How It All Started
I started working offshore in 2007. I was gone 8-9 months a year and rarely had time for anything other aside from that job. In mid summer 2014 I took a job on a different boat. The schedule was equal time, I would be home a month at a time. It didn't take long for me to finish my own projects, like my 76 F100 and 63.5 Galaxie.
During this time I kinda got bored and started taking on side work for hobby money.
If a local had an engine, transmission, carburetor, whatever, I was willing to work on it.
It didn't take long before I noticed that no one understood how carburetors worked.
During this time I built a 2x4 FE for my Galaxie, and my tuning had to get a bit more advanced.... I realized I truly didn't understand how carburetors worked.
So, I started reading everything I could about carbs, fluid mechanics, whatever.... and testing what I could. At this point I wanted to learn plating, and to make these things look nicer. I obsessed nonstop about attaining the most original coatings that I could.
People encouraged me to do so, and there appeared to be a ton of folks who wanted me to work on the stuff.
So Dec 2, 2017 I started the AirFuelSpark facebook page.
Aside from posting my build threads and videos of the carburetors running, I felt this was a great platform for instruction.
I tried to always post videos and information that I had learned.
I am the type of person who has has always wanted to do the work myself. I assume there are many more like me, who would prefer to truly build everything themselves, but simply lacked the information.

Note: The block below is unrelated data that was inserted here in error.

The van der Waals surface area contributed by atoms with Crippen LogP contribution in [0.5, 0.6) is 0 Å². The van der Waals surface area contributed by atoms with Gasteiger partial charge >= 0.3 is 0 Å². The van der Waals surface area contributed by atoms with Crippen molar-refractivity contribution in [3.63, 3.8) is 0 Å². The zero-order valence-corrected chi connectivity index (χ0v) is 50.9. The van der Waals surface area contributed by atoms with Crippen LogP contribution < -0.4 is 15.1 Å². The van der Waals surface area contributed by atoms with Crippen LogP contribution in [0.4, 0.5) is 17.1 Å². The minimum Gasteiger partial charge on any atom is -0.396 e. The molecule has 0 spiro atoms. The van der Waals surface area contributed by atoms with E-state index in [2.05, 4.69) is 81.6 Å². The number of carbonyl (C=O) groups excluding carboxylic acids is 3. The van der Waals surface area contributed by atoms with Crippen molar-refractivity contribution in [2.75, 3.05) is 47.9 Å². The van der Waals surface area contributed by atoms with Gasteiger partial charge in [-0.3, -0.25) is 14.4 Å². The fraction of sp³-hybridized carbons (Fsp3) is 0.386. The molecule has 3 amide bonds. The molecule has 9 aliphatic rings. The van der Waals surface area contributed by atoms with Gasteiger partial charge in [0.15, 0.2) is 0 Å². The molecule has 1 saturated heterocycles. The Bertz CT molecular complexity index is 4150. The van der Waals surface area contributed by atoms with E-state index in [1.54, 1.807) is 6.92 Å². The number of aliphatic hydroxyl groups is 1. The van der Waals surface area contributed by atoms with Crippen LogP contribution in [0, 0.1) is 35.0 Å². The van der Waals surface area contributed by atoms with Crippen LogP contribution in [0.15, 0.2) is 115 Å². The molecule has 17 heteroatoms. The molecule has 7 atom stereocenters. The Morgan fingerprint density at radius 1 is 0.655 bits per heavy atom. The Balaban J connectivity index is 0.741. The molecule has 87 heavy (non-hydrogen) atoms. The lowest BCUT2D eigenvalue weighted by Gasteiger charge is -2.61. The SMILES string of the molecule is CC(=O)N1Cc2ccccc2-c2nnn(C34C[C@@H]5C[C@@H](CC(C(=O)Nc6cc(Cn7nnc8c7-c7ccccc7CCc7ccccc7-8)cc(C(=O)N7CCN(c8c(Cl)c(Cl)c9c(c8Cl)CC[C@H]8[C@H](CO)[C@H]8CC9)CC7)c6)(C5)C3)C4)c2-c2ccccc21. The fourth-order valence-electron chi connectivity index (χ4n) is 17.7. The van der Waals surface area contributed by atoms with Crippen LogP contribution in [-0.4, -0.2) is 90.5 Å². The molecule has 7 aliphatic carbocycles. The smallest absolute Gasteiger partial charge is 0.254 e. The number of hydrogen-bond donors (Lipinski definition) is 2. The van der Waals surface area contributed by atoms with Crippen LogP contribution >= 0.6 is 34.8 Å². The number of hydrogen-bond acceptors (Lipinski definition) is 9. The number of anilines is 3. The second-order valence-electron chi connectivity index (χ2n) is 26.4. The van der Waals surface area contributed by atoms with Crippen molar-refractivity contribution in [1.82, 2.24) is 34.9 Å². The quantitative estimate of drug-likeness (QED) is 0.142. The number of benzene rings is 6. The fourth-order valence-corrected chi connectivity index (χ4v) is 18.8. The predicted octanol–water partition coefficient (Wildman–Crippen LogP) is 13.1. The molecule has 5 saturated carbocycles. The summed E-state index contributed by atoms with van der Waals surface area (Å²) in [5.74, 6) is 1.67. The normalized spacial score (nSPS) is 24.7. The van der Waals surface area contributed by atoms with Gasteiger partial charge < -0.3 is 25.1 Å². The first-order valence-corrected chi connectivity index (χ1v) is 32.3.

Of course in the year 2022, carburetor knowledge is no longer commonplace. The corner automotive shop is gone. I feel if you wish to drive a carbureted vehicle in this era, you need to learn at the very least the basics yourself.
With the close of 2021 I had restored or rebuilt over 1,000 Holley carburetors.
During this period, many small original parts were unavailable or incredibly expensive to attain. Some of these parts like Ford’s vacuum advance plug were critical for me to restore carbs, and I never seemed to have any. There were modern replacements, but they looked nothing like the original.
I contacted a friend and sent him an original with some drawings and he programmed it into his cnc lathe.
I am very picky and detail oriented and wanted these as exact reproductions, I wanted to not be able to tell the difference between an original and these new parts.
So now I had 1,000 of them.
I have done this with dozens of parts. I feel having exact replicas of these small parts set me apart from the average restorer.
Of course the flipside is that I now had thousands of parts when I only needed a few hundred.
The same is true for gaskets and rebuild kits.
I have never been satisfied with off the shelf kits.
I spend a great deal of time sourcing the exact soft parts I wish to use when rebuilding these carburetors.
No good rebuild kits are available for the highly specific needs of the Ford Holley carburetors I build, so I make my own.
I am but one man, doing this part time, and many people are like me and prefer to do the work themselves.
The sensible thing to do was to offer these parts, as well as instruction on a webpage to the general public. When you buy parts or rebuild kits from this page, you are buying the exact same parts I myself use.